EPIC2022 analogies

Isometric illustrations of bread, trumpet, a worm, alcohol, goo, and ballet shoes

From 10 to 12 October 2022, the Ethnographic Praxis in Industry Conference (EPIC) took place in Amsterdam, with this year’s theme being ‘resilience’ (unlike many conferences, EPIC takes its theme seriously and talks actually address the theme). It’s a conference that I have been wanting to attend for a number of years, and I was not disappointed: this collection of people consists of brilliant and inspiring storytellers and question-askers. And do they love an analogy. An incomplete list of some memorable ones:


[We moved] from a matrix-style to a more divisional, business unit structure. For researchers this was a big change: this meant a new distribution and reintegration of research in various part of the organisation. It looked like research was now being diffused in the organisation: researchers were now embedded in product teams, and research skills and research competencies were now being reimagined into new roles and functions. […] Overall there seemed to be a greater amount of research communication and information flow across the organisation. […] [But] how will researchers continue to tell a shared story? How will they maintain a sense of community? Or is it more impactful that they leave little research crumbs across the organisation?

Mithula Naik (Canadian Digital Service) and Colin MacArthur (Universita’ Bocconi) – ‘How a Government Organization Evolved to Embrace Ethnographic Methods for Service (and Team) Resilience’, EPIC2022.


“While in Boston, I grew a garden for the first time. […] One morning I found the beds full of worms. Worms are small and spineless yet they are the miracle workers of a garden. And they are remarkably resilient to harsh conditions. In that moment I realised that resilience doesn’t look one way: like worms it is both hard and soft”

Traci Thomas (BCG Platinion) – ‘Resilience: Lessons from a Period of Disruption’, EPIC2022.


Although perfectionism is a discourse embedded in dancers’ lives on a daily basis, underlining correctness, many high ranking dancers claim that perfectionism should be seen as learning from mistakes rather than being mistake-free. Being artistically unique, rather than solely replicating moves. Can we resonate with that as ethnographers? […] To find our own voice.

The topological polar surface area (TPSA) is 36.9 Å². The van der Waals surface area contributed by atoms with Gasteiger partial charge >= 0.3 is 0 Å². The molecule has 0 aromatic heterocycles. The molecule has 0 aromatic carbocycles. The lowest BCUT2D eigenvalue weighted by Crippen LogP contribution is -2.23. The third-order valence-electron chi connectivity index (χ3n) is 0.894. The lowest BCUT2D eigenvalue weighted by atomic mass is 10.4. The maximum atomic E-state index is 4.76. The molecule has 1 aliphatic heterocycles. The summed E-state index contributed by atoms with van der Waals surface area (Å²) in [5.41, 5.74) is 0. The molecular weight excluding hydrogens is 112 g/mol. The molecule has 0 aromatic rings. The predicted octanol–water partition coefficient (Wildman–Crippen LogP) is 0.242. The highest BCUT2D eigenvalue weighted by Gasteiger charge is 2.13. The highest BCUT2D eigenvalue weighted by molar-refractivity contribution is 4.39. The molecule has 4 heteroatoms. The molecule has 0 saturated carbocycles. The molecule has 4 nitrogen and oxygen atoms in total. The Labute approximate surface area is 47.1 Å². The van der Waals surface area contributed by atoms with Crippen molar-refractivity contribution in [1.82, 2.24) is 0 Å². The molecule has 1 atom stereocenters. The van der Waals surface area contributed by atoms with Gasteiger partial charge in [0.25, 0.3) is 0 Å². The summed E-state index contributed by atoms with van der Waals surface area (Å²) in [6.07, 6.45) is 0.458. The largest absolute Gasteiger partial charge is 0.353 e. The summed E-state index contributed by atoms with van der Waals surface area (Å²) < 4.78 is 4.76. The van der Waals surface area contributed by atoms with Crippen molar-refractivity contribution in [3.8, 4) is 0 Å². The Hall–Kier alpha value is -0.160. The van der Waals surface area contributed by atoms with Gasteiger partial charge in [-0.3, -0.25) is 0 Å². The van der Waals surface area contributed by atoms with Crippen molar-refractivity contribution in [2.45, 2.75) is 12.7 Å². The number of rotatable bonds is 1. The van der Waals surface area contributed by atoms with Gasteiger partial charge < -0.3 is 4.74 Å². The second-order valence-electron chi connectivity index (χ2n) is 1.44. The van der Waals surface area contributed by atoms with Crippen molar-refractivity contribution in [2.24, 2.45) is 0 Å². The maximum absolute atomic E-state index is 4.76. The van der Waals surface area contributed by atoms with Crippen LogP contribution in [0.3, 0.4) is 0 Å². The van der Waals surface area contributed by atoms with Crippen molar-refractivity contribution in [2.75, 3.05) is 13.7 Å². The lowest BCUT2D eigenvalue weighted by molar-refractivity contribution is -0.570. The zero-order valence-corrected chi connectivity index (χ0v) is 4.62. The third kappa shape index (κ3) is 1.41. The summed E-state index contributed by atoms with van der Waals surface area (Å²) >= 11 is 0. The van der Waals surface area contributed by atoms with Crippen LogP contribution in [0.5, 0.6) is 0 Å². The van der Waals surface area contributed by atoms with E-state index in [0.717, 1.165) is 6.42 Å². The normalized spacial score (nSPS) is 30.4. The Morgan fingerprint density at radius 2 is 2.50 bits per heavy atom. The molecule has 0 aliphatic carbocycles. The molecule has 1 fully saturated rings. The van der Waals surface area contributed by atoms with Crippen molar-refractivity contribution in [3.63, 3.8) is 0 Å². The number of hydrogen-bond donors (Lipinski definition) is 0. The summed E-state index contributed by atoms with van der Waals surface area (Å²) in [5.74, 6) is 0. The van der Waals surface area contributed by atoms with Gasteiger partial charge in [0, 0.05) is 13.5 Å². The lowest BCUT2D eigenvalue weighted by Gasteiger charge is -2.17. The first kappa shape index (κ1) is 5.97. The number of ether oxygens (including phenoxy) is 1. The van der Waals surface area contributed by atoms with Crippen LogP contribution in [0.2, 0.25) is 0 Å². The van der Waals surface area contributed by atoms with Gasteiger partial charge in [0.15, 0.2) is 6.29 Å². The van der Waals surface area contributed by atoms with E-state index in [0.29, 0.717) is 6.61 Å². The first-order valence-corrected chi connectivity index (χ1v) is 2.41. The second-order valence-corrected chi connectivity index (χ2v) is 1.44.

Almina Karya Odabasi (Vrije Universiteit Amsterdam) – ‘Show Must Go On: How Can Ballet Help Us Strengthen Ethnographic Practice?’, EPIC2022.


I call myself a recovering academic, which means I could lapse at any moment.

Melissa Gregg (Intel) – Keynote, EPIC2022.


We’ve been talking about resiliency as a quality that is pretty anthropomorphic, as something we embody. And I want to talk about resilience of bias. Bias as the substance that is secreted – ew, gooey term – by structural asymmetries that are put under pressure. We try to remediate and we try to triage bias, we try to paint it over with representation, but we leave the structures untouched.

Karl Mendonca (Google) – ‘Beyond Representation: Using Infrastructure Studies to Reframe Ethnographic Agendas and Outcomes’, EPIC2022.

Musical instruments

Like musical instruments, each theory instrument plays a different tune, highlighting perspectives, potentials, and challenges embedded in the empirical material. When used as a set the instruments create a richer ensemble than one instrument alone. As in an orchestra, this requires players of diverse expertise, each playing a different instrument, to produce harmonious music.

Jessica Sorenson and Mette Gislev Kjærsgaard (University of Southern Denmark) – ‘Theory Instruments as Tangible Ways of Knowing’, EPIC2022.

And so many more (I snuck one in too). Thank you EPIC speakers and organisers for an excellent event.